2. Some of you regulars know that I used to build box art models for AMT back during the Ertl days. I built display models ranging from mostly cars to even Star Wars from 1990 to 1995. The last three cars I did were for the Chevrolet Classics set shown below. Once they were built, as always I would hand them over to the Ertl Company and I might occasionally see them on the box, in the catalogs, or in the Blueprinter. When Ertl was finished with them, they would raffle or auction them off at model car events, then donate the proceeds to the Model Car Museum in Salt Lake City, Utah. I have no idea where most of them went after their box art days, but one day, while perusing Spotlight Hobby's predecessor, the Hobby Heaven Message Board, I saw a post by the late "Viper" Dave McGaughey showing the 1958 Chevy Impala I built for the box. I contacted Dave a few times over the years, inquiring about purchasing it, but his reply was always "it's in a good home". Sadly, David McGaughey passed away in 2018. I reached out to one of his sons asking about the model, but never got a reply. Then I reached out to mutual friend Ted "Chopper" Lear, who informed me that Dave had sold much of his collection to Richard Geis. So I messaged Richard in 2018 and asked if he knew of the model in question. Two years later, I got a Facebook message from Richard, apologizing for the delayed response, as he had recently just got back on Facebook. He had the model all along, having won a raffle for it, and that he would be happy to sell it back to me for what he had in it, plus shipping. Needless to say, the deal was consummated, and I am happy to report that one of my very favorite builds has returned, and Richard had indeed given it a very good home over these past two decades. And so here it is! You are probably wondering where the glass is. Most box art builds for Ertl were done sans glass, as it induced glare and distortion. Instead, the retouchers airbrushed (and later Photoshopped) the glass in. Box art models can lead rather rough lives during their travels. A sharp eye will reveal that during Ertl's ownership, it had been damaged, and the front hood and grille trim rather crudely glued back on. (It didn't leave my house with those big glue smudges on the hood!) Fortunately that old Krylon Teal paint is pretty robust, and I was able to polish a lot of that out after this photo was taken. At some point I'll be fixing the trim, along with the now glued solid steering. And the missing wind splits will be replaced on the fenders. The radiator hose and oil filler were there when it was delivered to Ertl. They will be replaced. Given the tight time constraints, these were no contest models. I built all three in about a week. So things that didn't show, like drive shafts, shocks, and on this one, even the exhaust were left off. In retrospect, I probably should have added the exhaust. And who knows, that could still happen. I've got a few extra 58 Impalas in the stash. it was a very different world a quarter of a century ago in 1995 when I built this model. My oldest two kids, now in their mid 30s were 8 and 9 years old, my mom and dad were both still alive, and I was a long haired guy going to college for an Engineering degree. Looking at this 58 Impala brings me right back to those days... I want to thank Tom Carter for the creating Hobby Heaven, and now Spotlight Hobbies Message Board for making this reunion possible, Ted Lear for hooking me up with Richard Geis, and especially Richard, for not only taking such great care of it, but being kind enough to reunite me with this bit of my history, one that I will be able to pass on to my son. And I want to thank anyone who took the time to let me share this story with them.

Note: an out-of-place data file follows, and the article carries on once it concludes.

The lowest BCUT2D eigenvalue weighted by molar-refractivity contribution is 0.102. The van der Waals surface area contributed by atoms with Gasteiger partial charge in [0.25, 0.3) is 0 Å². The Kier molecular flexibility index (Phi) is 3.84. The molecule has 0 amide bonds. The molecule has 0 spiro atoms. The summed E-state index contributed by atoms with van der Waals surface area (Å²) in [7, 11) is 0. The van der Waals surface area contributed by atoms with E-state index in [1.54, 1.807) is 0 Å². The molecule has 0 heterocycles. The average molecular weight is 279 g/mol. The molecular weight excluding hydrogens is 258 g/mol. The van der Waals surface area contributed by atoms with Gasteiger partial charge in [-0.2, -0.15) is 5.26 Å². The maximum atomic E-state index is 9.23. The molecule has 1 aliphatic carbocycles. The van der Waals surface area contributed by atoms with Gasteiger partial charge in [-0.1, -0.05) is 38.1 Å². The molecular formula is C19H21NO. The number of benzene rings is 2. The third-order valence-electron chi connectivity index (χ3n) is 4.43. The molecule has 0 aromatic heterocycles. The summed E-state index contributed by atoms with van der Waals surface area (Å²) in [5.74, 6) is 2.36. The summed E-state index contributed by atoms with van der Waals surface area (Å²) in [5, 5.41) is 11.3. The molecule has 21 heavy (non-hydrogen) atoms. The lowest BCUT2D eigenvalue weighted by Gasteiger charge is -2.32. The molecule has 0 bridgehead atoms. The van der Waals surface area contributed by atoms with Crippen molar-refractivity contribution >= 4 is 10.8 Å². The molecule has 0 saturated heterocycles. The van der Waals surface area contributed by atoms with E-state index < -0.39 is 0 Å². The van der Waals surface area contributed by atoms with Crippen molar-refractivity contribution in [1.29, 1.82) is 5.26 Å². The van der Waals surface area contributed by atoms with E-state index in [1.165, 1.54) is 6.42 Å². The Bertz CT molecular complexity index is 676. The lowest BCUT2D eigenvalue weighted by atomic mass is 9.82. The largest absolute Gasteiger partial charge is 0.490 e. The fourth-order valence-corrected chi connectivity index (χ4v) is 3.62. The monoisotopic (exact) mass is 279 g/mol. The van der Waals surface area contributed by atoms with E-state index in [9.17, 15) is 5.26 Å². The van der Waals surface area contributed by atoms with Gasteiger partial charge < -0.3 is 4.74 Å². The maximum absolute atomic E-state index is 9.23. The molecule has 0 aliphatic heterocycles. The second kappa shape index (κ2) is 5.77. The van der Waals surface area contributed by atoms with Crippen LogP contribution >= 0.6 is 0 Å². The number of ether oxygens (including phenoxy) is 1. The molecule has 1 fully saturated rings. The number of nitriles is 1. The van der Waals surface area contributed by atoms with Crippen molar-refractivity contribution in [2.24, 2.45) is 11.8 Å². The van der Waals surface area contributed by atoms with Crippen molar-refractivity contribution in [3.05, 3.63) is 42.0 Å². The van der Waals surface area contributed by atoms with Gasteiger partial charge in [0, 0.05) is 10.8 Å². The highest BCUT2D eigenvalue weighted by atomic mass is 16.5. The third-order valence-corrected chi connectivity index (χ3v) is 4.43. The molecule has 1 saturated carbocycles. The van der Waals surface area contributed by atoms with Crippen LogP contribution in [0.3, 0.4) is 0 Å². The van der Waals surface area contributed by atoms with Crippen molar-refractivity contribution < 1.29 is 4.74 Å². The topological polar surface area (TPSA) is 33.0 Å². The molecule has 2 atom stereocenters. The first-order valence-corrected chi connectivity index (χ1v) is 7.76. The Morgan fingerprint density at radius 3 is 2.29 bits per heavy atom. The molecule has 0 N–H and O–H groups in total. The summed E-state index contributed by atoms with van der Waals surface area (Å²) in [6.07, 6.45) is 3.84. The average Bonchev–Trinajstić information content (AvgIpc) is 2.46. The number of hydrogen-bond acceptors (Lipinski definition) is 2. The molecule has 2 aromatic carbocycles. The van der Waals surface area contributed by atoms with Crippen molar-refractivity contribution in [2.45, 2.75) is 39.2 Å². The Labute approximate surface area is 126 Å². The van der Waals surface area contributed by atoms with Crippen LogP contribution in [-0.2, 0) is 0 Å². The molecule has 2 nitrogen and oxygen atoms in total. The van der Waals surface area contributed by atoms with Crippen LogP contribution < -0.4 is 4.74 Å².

3. I have always loved this kit back from when I was a kid. I decided to build this box stock and as box art. I did not sweat all of the small details, instead, I concentrated on making a presentable shelf model. The model is actually built but I thought I would share a few pictures, tips and techniques with all of you. This is the kit I used. It is 1991 vintage.